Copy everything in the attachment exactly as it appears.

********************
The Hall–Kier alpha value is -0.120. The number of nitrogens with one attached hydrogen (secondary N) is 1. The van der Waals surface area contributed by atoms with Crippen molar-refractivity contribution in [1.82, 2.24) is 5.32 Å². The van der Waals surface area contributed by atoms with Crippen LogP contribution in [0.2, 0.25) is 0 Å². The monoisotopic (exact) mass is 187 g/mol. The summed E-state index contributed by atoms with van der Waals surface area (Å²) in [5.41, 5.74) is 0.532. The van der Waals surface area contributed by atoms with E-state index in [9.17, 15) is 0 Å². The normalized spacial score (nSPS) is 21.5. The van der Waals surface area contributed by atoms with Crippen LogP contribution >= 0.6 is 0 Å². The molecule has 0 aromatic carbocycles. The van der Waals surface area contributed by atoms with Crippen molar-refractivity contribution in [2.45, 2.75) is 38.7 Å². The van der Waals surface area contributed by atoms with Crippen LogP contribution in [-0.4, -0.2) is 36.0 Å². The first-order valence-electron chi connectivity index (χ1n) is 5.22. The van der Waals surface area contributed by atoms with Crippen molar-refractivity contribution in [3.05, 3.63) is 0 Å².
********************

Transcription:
The Hall–Kier alpha value is -0.120. The number of nitrogens with one attached hydrogen (secondary N) is 1. The van der Waals surface area contributed by atoms with Crippen molar-refractivity contribution in [1.82, 2.24) is 5.32 Å². The van der Waals surface area contributed by atoms with Crippen LogP contribution in [0.2, 0.25) is 0 Å². The monoisotopic (exact) mass is 187 g/mol. The summed E-state index contributed by atoms with van der Waals surface area (Å²) in [5.41, 5.74) is 0.532. The van der Waals surface area contributed by atoms with E-state index in [9.17, 15) is 0 Å². The normalized spacial score (nSPS) is 21.5. The van der Waals surface area contributed by atoms with Crippen LogP contribution >= 0.6 is 0 Å². The molecule has 0 aromatic carbocycles. The van der Waals surface area contributed by atoms with Crippen molar-refractivity contribution in [2.45, 2.75) is 38.7 Å². The van der Waals surface area contributed by atoms with Crippen LogP contribution in [-0.4, -0.2) is 36.0 Å². The first-order valence-electron chi connectivity index (χ1n) is 5.22. The van der Waals surface area contributed by atoms with Crippen molar-refractivity contribution in [3.05, 3.63) is 0 Å².